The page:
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Sumatran tropical pine forests

Pine forests are not a vegetation type one would expect to find in a tropical region, but in a small area of mainly northern Sumatra, this is the dominant vegetation. The Sumatran Tropical Pine Forests [IM0304] are not as species-rich as the surround montane forests but do contain similar species as well as those adapted to the vegetation.

  • Scientific Code
    (IM0304)
  • Ecoregion Category
    Indo-Malayan
  • Size
    1,100 square miles
  • Status
    Vulnerable
  • Habitats

Description
Location and General Description
This ecoregion represents the tropical pine forests in northern Sumatra near Lake Toba and along the Barisan Mountain Range. These forests occur within the montane zone of Sumatra. About 150 million years ago Borneo, Sumatra, and western Sulawesi split off from Gondwanaland and drifted north. Around 70 million years ago India slammed into the Asian landmass, forming the Himalayas, and an associated thrust formed Sumatra's Barisan Mountains, which run the length of Sumatra (Whitten et al. 1987).

Based on the Köppen climate zone system, Sumatra falls in the tropical wet climate zone (National Geographic Society 1999). The montane forests of the Barisan Range receive more rainfall on their western slopes than their eastern slopes, which are in a rainshadow. However, most of Sumatra experiences less than three consecutive months of dry weather (less than 100 mm rainfall/month), and rainfall in the montane rain forests averages more than 2,500 mm/year (Whitten et al. 1987). However, the pines exploit the drier areas in the mountain range, mostly on the eastern slopes.

It is in the drier areas that forests are dominated by the Sumatran pine (Pinus merkusii). This species originally was an early pioneer of disturbed land (such as landslides). However, repeated burning of the montane forests by natural and human-made disturbance has caused thick pine forests with a pauce ground layer to become established.

Biodiversity Features
The flora and fauna of the pine forests are not as diverse as those of the surrounding montane or lowland rain forests. There are no endemic or near-endemic mammals in this ecoregion. Only 3 to 4 percent of the bird species found in the surrounding rain forests were also found in pine forests. A large majority of the bird species found in these forests are common to disturbed or secondary forests. Twelve near-endemic bird species are attributed to this ecoregion (table 1).

Table 1. Endemic and Near-Endemic Bird Species.

 

Family Common Name Species
Phasianidae Bronze-tailed peacock-pheasant Polyplectron chalcurum
Campephagidae Sunda minivet Pericrocotus miniatus
Irenidae Blue-masked leafbird Chloropsis venusta
Turdidae Shiny whistling-thrush Myiophonus melanurus
Muscicapidae Rufous-vented niltava Niltava sumatrana
Muscicapidae Sunda robin Cinclidium diana
Pycnonotidae Cream-striped bulbul Pycnonotus leucogrammicus
Pycnonotidae Spot-necked bulbul Pycnonotus tympanistrigus
Pycnonotidae Sunda bulbul Hypsipetes virescens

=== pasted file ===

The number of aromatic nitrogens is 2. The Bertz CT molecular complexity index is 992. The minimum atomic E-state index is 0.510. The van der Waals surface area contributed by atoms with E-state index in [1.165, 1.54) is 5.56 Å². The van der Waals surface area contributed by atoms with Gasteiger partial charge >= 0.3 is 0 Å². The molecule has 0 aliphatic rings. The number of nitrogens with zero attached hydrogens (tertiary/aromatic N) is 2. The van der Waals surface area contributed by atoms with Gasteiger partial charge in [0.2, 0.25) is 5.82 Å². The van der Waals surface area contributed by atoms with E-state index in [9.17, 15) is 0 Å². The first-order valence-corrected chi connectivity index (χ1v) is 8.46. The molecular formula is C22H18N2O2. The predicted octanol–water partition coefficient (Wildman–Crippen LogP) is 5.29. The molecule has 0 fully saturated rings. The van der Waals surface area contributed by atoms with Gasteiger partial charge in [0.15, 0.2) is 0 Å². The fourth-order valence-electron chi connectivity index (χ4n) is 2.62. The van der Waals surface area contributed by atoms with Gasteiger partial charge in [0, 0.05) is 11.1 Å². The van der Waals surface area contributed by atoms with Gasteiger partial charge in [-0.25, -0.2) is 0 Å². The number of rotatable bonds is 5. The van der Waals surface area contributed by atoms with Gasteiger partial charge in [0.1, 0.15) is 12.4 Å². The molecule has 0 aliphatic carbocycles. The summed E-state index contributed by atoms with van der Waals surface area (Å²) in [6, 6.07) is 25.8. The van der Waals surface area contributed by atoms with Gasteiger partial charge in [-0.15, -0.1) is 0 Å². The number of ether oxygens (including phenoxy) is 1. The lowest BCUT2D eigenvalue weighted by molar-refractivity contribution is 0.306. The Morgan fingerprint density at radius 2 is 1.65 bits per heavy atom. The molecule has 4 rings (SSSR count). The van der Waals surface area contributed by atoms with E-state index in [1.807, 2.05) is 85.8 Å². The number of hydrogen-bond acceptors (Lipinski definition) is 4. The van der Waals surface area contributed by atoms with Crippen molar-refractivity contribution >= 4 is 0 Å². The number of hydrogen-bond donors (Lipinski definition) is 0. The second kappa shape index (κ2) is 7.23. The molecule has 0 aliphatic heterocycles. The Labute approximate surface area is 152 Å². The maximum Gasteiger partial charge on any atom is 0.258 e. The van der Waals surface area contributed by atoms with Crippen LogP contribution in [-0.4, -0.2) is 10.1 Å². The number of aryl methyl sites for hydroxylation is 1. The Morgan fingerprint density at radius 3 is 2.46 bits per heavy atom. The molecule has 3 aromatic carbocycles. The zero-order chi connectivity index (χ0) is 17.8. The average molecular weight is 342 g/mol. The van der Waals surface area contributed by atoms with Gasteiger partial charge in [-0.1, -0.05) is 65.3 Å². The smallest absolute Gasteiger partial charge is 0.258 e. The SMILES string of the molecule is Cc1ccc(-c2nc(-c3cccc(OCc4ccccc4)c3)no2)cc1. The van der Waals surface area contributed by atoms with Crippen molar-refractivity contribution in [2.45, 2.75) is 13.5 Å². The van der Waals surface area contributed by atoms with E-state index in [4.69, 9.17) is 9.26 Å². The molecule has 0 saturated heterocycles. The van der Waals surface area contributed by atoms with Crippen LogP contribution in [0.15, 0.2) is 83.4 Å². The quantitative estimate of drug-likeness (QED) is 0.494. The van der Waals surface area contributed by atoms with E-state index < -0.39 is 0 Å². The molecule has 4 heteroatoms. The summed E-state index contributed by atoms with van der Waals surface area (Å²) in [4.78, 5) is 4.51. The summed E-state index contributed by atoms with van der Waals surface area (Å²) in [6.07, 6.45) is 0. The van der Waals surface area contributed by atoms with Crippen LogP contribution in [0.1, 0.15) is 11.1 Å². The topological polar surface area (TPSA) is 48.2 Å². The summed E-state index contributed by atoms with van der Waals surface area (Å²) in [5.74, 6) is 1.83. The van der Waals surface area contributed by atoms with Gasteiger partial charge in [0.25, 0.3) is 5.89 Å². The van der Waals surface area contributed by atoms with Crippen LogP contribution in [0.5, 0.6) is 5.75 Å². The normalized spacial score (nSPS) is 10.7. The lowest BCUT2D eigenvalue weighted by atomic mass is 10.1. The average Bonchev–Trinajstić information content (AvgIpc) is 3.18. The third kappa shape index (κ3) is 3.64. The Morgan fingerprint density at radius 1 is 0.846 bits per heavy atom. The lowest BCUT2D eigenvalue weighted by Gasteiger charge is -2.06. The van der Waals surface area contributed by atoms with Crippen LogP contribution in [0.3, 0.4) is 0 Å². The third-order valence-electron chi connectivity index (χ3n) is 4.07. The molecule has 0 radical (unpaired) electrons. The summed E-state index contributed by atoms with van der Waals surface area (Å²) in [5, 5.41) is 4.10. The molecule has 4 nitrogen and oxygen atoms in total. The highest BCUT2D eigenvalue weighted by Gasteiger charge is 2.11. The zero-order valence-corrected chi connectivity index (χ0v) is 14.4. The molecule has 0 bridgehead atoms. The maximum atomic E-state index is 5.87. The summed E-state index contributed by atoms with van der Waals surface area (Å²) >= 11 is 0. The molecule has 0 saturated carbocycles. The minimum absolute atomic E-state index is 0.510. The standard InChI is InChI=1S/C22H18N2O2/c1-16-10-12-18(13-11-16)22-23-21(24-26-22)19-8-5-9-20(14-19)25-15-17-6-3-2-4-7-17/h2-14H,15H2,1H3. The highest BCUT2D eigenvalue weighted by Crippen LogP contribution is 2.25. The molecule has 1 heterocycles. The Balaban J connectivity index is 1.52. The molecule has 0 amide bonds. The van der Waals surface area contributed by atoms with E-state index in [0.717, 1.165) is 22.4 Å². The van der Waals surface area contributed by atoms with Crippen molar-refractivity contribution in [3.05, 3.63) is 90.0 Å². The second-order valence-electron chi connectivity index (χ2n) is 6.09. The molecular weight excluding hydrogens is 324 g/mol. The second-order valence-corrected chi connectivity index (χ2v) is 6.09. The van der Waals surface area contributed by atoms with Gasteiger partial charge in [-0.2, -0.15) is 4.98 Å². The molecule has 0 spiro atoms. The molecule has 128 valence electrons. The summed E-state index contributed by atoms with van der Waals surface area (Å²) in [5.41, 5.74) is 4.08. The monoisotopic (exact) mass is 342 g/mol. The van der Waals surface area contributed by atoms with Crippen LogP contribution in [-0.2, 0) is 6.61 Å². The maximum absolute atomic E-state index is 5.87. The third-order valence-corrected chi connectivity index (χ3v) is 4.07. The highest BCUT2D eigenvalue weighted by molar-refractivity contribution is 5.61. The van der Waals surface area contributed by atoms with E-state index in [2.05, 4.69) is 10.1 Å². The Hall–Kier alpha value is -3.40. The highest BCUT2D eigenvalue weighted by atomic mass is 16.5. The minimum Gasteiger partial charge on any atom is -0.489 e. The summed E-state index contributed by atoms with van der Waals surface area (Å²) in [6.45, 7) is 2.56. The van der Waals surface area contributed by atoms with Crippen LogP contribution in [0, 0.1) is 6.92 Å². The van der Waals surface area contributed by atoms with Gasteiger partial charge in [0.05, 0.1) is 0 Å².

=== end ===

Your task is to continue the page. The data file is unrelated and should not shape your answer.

Zosteropidae Black-capped white-eye Zosterops atricapillus
Timaliidae Sunda laughingthrush Garrulax palliatus
Timaliidae Rusty-breasted wren-babbler Napothera rufipectus

An asterisk signifies that the species' range is limited to this ecoregion.

Current Status
The pine forests are found in montane areas, and large portions of the ecoregion are within two national parks, Kerinci Seblat and Lingga Isaq (table 2). This ecoregion burns frequently from anthropogenic and natural causes.

Table 2. WCMC (1997) Protected Areas That Overlap with the Ecoregion.

Protected Area Area (km2) IUCN Category
Lingga Isaq [IM0159] 230 VI
Kerinci Seblat [IM0159] 760 II
Total 990  

Ecoregion numbers of protected areas that overlap with additional ecoregions are listed in brackets.

Types and Severity of Threats
The pine forests are under much less threat than the lowlands and surrounding montane forests. More than a third of the ecoregion is in protected areas, and the ecoregion lacks high-value dipterocarp tree species. Therefore, these forests are under less threat from logging than the surrounding landscape.

Justification of Ecoregion Delineation
The Pinus merkusii-dominated conifer forests along the Gunung Leuser Range are shown and identified as a distinct ecoregion, the Sumatran Tropical Pine Forests [IM0304]. These forests are the only stands of Pinus found south of the equator (Whitmore 1984). Another tropical pine forest, the Luzon Tropical Pine Forests [IM0302] ecoregion, also occurs in the Philippines, and it developed under similar conditions. MacKinnon's biounit 21 largely corresponds to Udvardy's Sumatra biogeographic province. However, Udvardy did not include the Nicobar Islands. There are eight ecoregions that overlap Udvardy's Sumatra biogeographic province: Sumatran Lowland Rain Forests [IM0158], Sumatran Montane Rain Forests [IM0159], Mentawai Islands Rain Forests [IM0127], Sumatran Peat Swamp Forests [IM0160], Sumatran Freshwater Swamp Forests [IM0157], Sundaland Heath Forests [IM0161], Sumatran Tropical Pine Forests [IM0304], and Sunda Shelf Mangroves [IM1405].

MacKinnon's biounit 21 largely corresponds to Udvardy's Sumatra biogeographic province. However, Udvardy did not include the Nicobar Islands. Eight ecoregions overlap Udvardy's Sumatra biogeographic province: Sumatran Lowland Rain Forests [IM0158], Sumatran Montane Rain Forests [IM0159], Mentawai Islands Rain Forests [IM0127], Sumatran Peat Swamp Forests [IM0160], Sumatran Freshwater Swamp Forests [IM0157], Sundaland Heath Forests [IM0161], Sumatran Tropical Pine Forests [IM0304], and Sunda Shelf Mangroves [IM1405].

References
References for this ecoregion are currently consolidated in one document for the entire Indo-Pacific realm.
Indo-Pacific Reference List

Prepared by: Colby Loucks and Tony Whitten
Reviewed by:

 

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